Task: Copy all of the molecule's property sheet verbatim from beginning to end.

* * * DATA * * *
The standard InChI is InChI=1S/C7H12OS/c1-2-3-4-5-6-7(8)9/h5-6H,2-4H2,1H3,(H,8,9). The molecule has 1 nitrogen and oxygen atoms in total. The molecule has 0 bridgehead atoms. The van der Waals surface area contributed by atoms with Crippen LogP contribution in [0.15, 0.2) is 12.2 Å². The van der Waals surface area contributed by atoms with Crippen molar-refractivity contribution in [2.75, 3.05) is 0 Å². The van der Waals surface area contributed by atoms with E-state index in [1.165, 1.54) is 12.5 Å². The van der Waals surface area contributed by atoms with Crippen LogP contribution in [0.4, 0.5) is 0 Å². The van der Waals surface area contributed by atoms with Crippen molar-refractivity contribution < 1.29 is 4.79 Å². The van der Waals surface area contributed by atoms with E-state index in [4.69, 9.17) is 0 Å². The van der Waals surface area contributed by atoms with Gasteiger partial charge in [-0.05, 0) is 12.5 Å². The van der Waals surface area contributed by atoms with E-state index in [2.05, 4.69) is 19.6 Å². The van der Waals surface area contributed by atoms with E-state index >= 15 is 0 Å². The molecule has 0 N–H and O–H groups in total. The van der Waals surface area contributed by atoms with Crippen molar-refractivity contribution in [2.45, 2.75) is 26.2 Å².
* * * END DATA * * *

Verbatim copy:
The standard InChI is InChI=1S/C7H12OS/c1-2-3-4-5-6-7(8)9/h5-6H,2-4H2,1H3,(H,8,9). The molecule has 1 nitrogen and oxygen atoms in total. The molecule has 0 bridgehead atoms. The van der Waals surface area contributed by atoms with Crippen LogP contribution in [0.15, 0.2) is 12.2 Å². The van der Waals surface area contributed by atoms with Crippen molar-refractivity contribution in [2.75, 3.05) is 0 Å². The van der Waals surface area contributed by atoms with E-state index in [1.165, 1.54) is 12.5 Å². The van der Waals surface area contributed by atoms with Crippen LogP contribution in [0.4, 0.5) is 0 Å². The van der Waals surface area contributed by atoms with Crippen molar-refractivity contribution < 1.29 is 4.79 Å². The van der Waals surface area contributed by atoms with E-state index in [4.69, 9.17) is 0 Å². The van der Waals surface area contributed by atoms with Gasteiger partial charge in [-0.05, 0) is 12.5 Å². The van der Waals surface area contributed by atoms with E-state index in [2.05, 4.69) is 19.6 Å². The van der Waals surface area contributed by atoms with E-state index >= 15 is 0 Å². The molecule has 0 N–H and O–H groups in total. The van der Waals surface area contributed by atoms with Crippen molar-refractivity contribution in [2.45, 2.75) is 26.2 Å².